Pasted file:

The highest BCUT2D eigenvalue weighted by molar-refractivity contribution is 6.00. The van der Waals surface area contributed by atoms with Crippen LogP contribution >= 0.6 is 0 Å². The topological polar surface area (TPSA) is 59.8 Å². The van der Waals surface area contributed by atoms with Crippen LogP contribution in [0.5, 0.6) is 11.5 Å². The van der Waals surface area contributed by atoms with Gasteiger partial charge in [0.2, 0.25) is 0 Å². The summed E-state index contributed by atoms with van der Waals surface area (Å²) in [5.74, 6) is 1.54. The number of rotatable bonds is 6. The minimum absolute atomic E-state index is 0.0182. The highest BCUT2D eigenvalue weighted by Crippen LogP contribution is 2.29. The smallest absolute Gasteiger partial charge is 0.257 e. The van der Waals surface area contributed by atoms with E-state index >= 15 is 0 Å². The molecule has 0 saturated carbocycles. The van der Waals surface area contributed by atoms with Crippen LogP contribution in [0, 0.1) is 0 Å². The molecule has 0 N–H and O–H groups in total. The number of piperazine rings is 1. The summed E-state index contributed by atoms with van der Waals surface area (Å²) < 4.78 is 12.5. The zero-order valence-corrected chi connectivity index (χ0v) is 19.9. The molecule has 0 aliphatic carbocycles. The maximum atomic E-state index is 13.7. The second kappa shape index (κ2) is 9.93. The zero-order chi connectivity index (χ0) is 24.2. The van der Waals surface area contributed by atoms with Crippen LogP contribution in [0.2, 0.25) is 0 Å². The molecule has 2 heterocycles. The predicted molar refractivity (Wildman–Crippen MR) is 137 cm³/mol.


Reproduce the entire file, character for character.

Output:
The highest BCUT2D eigenvalue weighted by molar-refractivity contribution is 6.00. The van der Waals surface area contributed by atoms with Crippen LogP contribution >= 0.6 is 0 Å². The topological polar surface area (TPSA) is 59.8 Å². The van der Waals surface area contributed by atoms with Crippen LogP contribution in [0.5, 0.6) is 11.5 Å². The van der Waals surface area contributed by atoms with Gasteiger partial charge in [0.2, 0.25) is 0 Å². The summed E-state index contributed by atoms with van der Waals surface area (Å²) in [5.74, 6) is 1.54. The number of rotatable bonds is 6. The minimum absolute atomic E-state index is 0.0182. The highest BCUT2D eigenvalue weighted by Crippen LogP contribution is 2.29. The smallest absolute Gasteiger partial charge is 0.257 e. The van der Waals surface area contributed by atoms with E-state index >= 15 is 0 Å². The molecule has 0 saturated carbocycles. The van der Waals surface area contributed by atoms with Crippen LogP contribution in [0, 0.1) is 0 Å². The molecule has 0 N–H and O–H groups in total. The number of piperazine rings is 1. The summed E-state index contributed by atoms with van der Waals surface area (Å²) < 4.78 is 12.5. The zero-order valence-corrected chi connectivity index (χ0v) is 19.9. The molecule has 0 aliphatic carbocycles. The maximum atomic E-state index is 13.7. The second kappa shape index (κ2) is 9.93. The zero-order chi connectivity index (χ0) is 24.2. The van der Waals surface area contributed by atoms with Crippen LogP contribution in [0.2, 0.25) is 0 Å². The molecule has 2 heterocycles. The predicted molar refractivity (Wildman–Crippen MR) is 137 cm³/mol.